In order to have a cremation, two doctor's signatures were required to sign off on her death certificate. The first doctor was well-known to Waddingham and signed off with no issues. The second doctor was suspicious, especially in light of the woman's recent changes to her will. He ordered an autopsy of her body and found large amounts of morphine in her system. After examining the deceased mother's remains, they found that she had also died from a morphine overdose.
Waddingham was found guilty of murder and insurance fraud and was sentenced to death. As a young mother of five children, one of whom was just three months old and still breastfeeding, the execution drew ten thousand protesters who chanted, "Stop this mother murder!" Nevertheless, Waddingham was hanged for her crimes in 1936.
6H.H. Holmes: America's first Serial Killer
During his schooling at the University of Michigan Medical School, Holmes began to steal bodies from the lab and take out bogus insurance policies on them. He would then disfigure the corpses and claim they had been in an accident so that he could cash out the policies.
Holmes moved to Chicago and began to associate with nefarious characters. He also became a polygamist, keeping three wives at the same time, none of whom knew about the others. After swindling a widow out of her husband's pharmacy business, Holmes built a huge hotel that took up three store fronts and resembled a castle. He forced his employees to take out life insurance policies in which he was the beneficiary, and then he started murdering them to collect the money.
Holmes favored female victims, and his employees and hotel guests frequently disappeared. Since the Chicago World Fair was taking place, it was not altogether unusual for people to come and go in the Chicago area, so his crimes went unnoticed for quite some time.
In the hotel, Holmes had built rooms that were rigged with gas lines, along with airtight vaults and other horrific torture devices. He would torture and kill people in the basement, then dismember some of the bodies and sell their organs and skeletons to medical research labs.
After he was finally caught, Holmes was sentenced to death by hanging in 1897. Holmes' hanging was gruesome; his neck didn't break. Instead, he strangled to death over the course of fifteen to twenty minutes.
7Jayant Patel: the surgeon who's linked to 87 deaths, yet found "not guilty" twice
8Beverley Allitt: the nurse who injected children with air bubbles and insulin
Allitt was caught and sentenced to thirteen life sentences for her crimes. Though we'll never know exactly why Allitt started murdering her young patients in the hospital, in prison she was diagnosed with Münchausen syndrome by proxy. This controversial psychological condition is described as "involving a pattern of abuse in which a perpetrator ascribes to, or physically falsifies illnesses in someone under their care to attract attention."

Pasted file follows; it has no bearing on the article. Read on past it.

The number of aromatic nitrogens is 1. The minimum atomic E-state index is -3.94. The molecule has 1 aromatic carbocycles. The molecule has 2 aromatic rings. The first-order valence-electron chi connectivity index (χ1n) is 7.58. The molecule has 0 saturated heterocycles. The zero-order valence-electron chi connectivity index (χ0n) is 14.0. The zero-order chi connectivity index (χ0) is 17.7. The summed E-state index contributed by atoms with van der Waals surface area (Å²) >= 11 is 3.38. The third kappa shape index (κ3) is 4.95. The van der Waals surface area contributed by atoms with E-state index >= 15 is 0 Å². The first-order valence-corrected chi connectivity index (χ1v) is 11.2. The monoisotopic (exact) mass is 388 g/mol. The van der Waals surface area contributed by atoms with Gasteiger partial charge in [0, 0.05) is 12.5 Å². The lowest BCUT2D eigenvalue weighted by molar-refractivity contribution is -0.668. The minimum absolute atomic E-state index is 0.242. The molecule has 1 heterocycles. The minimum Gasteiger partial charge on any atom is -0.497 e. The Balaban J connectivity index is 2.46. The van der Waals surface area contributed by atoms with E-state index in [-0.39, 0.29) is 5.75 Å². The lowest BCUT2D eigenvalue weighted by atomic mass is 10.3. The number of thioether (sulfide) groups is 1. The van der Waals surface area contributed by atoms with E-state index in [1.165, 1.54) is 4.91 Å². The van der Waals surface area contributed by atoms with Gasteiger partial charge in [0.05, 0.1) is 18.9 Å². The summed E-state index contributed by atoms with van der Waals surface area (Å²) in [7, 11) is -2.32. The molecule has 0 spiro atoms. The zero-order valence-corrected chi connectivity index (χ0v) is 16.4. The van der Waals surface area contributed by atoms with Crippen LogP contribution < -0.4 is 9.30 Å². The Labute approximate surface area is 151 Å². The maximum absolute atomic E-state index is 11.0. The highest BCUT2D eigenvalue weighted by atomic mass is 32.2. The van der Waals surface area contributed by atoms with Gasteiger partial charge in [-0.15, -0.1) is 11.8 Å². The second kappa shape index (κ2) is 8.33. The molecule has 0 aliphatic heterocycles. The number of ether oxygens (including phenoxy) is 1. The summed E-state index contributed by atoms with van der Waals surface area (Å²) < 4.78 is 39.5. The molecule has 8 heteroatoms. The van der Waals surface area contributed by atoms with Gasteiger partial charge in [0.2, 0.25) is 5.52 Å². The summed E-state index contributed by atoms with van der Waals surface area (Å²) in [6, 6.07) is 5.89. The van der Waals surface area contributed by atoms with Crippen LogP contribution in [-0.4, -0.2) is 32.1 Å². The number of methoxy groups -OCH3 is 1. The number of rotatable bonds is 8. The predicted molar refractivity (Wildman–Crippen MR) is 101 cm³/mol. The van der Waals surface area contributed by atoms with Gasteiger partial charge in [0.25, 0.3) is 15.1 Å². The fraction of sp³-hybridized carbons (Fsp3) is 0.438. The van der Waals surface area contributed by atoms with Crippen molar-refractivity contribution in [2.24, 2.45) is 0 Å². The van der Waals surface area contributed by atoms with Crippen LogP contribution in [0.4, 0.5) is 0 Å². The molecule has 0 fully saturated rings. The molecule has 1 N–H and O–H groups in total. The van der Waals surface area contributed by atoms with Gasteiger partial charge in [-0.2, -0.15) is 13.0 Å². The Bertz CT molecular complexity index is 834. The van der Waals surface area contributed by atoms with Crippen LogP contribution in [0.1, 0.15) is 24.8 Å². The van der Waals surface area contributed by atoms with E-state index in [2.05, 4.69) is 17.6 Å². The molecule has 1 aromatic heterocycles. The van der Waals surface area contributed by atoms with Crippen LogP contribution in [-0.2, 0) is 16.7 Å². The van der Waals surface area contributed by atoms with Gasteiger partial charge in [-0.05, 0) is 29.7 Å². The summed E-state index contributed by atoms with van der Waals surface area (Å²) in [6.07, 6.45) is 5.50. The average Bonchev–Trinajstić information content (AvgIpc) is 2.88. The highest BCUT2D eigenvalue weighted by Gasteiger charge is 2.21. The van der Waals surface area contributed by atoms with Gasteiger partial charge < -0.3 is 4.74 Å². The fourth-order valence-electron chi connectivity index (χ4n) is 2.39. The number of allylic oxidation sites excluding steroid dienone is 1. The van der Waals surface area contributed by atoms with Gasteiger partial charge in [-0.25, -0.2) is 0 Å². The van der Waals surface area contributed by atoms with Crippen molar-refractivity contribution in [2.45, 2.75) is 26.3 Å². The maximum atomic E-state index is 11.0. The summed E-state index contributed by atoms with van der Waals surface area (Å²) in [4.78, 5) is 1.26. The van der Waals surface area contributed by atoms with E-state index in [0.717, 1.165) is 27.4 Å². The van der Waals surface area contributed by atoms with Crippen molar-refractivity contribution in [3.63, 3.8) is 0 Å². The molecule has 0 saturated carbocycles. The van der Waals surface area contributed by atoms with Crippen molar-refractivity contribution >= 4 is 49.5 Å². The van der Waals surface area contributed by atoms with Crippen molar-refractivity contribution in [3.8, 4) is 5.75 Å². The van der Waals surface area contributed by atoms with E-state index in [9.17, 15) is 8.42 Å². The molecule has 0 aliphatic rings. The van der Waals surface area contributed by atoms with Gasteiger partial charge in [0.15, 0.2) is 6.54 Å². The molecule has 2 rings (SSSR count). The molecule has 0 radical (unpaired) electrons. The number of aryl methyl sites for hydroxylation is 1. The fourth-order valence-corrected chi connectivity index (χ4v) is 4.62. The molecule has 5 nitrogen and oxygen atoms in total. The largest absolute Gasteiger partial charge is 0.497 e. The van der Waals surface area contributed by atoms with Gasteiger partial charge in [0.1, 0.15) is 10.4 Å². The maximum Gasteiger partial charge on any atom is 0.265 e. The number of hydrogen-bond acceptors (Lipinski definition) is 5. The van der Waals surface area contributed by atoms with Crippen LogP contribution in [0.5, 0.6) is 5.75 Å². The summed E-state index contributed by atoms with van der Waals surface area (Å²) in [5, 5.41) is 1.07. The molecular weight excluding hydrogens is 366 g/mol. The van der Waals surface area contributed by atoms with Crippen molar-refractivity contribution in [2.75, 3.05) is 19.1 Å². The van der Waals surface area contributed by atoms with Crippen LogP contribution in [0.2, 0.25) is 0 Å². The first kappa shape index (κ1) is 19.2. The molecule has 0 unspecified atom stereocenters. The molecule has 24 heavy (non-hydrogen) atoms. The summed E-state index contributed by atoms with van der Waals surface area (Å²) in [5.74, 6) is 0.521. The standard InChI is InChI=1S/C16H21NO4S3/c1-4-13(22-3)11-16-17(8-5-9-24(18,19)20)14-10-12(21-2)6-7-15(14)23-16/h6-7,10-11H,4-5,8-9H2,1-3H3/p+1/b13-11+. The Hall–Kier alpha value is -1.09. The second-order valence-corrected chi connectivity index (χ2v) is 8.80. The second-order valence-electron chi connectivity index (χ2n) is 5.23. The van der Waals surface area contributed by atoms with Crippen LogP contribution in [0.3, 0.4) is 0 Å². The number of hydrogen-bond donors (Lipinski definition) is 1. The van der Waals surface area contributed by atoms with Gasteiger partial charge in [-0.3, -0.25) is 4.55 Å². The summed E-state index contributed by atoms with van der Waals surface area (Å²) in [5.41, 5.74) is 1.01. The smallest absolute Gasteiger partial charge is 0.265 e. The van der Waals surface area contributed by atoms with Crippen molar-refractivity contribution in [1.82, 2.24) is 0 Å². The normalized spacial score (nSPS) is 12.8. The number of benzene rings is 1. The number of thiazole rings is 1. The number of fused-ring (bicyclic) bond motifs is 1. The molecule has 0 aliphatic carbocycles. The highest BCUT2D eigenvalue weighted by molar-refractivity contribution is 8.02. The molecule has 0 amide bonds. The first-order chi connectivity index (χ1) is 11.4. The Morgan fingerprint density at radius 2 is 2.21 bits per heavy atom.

9Arnfinn Nesset: the nursing home manager who murdered 22 patients and is now free
After a series of suspicious deaths in the nursing home he managed, Nesset confessed to the murders of twenty-seven of his patients by injecting them with suxamethonium chloride, a muscle relaxer. He later recanted his confession. Nevertheless, he was convicted of poisoning twenty-two patients in 1983.
Sentenced to only twenty-one years in prison, which was the maximum sentence under Norwegian law at the time, Nesset served just twelve of those years and is now free. He is thought to be living under an assumed name.
10 Harold Shipman: the British Doc who killed over two hundred people for the money
Like other doctors on this list, it was the nurses who worked alongside Shipman who first noticed that many of his patients were dying after being alone with him in their rooms. They were also concerned about how many cremation forms the doctor needed to have signed by a second physician. After alerting the authorities, yet another cursory investigation turned up nothing, so the doctor went about his devious business unabated.
It wasn't until Shipman made a huge mistake that he was finally caught. He had killed an older patient and forged a new will, cutting the woman's children out and leaving himself a very large monetary inheritance. The patient's daughter insisted on an investigation, and when the patient's body was exhumed coroners discovered that she had overdosed on a form of medicinal heroin. After searching Shipman's home, they found the typewriter that he had used to forge her new will.
Once Shipman was arrested, an investigation exposed his pattern of administering lethal overdoses of diamorphine, signing patients' death certificates, and then falsifying medical records to "prove" that they had been in poor health.
Shipman was sentenced to fifteen consecutive life sentences in 2000. He later committed suicide by hanging himself in his jail cell in 2004.